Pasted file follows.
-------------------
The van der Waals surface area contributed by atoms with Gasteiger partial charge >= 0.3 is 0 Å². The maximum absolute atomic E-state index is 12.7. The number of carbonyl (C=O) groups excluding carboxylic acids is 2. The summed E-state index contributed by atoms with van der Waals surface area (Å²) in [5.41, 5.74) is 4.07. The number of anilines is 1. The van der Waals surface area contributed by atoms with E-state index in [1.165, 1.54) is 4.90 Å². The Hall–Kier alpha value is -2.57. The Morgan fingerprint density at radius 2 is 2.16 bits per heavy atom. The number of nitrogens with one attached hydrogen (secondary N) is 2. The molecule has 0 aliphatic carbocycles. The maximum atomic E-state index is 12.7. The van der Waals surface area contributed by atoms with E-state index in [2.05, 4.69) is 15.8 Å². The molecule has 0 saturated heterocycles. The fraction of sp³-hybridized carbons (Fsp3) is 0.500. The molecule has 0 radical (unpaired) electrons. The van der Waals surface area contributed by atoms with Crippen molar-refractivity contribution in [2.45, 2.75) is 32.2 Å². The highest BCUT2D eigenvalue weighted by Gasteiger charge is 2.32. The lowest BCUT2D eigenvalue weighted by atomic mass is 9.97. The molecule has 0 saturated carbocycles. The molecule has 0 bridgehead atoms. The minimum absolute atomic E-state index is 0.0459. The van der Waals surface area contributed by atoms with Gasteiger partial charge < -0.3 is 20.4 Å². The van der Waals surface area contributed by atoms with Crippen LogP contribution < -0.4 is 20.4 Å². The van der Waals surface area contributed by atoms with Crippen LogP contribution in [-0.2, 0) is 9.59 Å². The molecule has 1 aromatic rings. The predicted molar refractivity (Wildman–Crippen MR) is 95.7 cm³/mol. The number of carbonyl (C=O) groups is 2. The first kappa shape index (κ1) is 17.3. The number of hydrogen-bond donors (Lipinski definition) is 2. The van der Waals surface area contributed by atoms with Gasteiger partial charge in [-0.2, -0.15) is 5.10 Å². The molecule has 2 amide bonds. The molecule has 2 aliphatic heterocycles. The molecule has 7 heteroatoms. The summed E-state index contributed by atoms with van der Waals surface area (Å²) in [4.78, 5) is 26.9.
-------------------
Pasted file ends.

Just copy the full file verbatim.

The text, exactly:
The van der Waals surface area contributed by atoms with Gasteiger partial charge >= 0.3 is 0 Å². The maximum absolute atomic E-state index is 12.7. The number of carbonyl (C=O) groups excluding carboxylic acids is 2. The summed E-state index contributed by atoms with van der Waals surface area (Å²) in [5.41, 5.74) is 4.07. The number of anilines is 1. The van der Waals surface area contributed by atoms with E-state index in [1.165, 1.54) is 4.90 Å². The Hall–Kier alpha value is -2.57. The Morgan fingerprint density at radius 2 is 2.16 bits per heavy atom. The number of nitrogens with one attached hydrogen (secondary N) is 2. The molecule has 0 aliphatic carbocycles. The maximum atomic E-state index is 12.7. The van der Waals surface area contributed by atoms with E-state index in [2.05, 4.69) is 15.8 Å². The molecule has 0 saturated heterocycles. The fraction of sp³-hybridized carbons (Fsp3) is 0.500. The molecule has 0 radical (unpaired) electrons. The van der Waals surface area contributed by atoms with Crippen molar-refractivity contribution in [2.45, 2.75) is 32.2 Å². The highest BCUT2D eigenvalue weighted by Gasteiger charge is 2.32. The lowest BCUT2D eigenvalue weighted by atomic mass is 9.97. The molecule has 0 saturated carbocycles. The molecule has 0 bridgehead atoms. The minimum absolute atomic E-state index is 0.0459. The van der Waals surface area contributed by atoms with Gasteiger partial charge < -0.3 is 20.4 Å². The van der Waals surface area contributed by atoms with Crippen LogP contribution < -0.4 is 20.4 Å². The van der Waals surface area contributed by atoms with Crippen LogP contribution in [-0.2, 0) is 9.59 Å². The molecule has 1 aromatic rings. The predicted molar refractivity (Wildman–Crippen MR) is 95.7 cm³/mol. The number of carbonyl (C=O) groups is 2. The first kappa shape index (κ1) is 17.3. The number of hydrogen-bond donors (Lipinski definition) is 2. The van der Waals surface area contributed by atoms with Gasteiger partial charge in [-0.2, -0.15) is 5.10 Å². The molecule has 2 amide bonds. The molecule has 2 aliphatic heterocycles. The molecule has 7 heteroatoms. The summed E-state index contributed by atoms with van der Waals surface area (Å²) in [4.78, 5) is 26.9.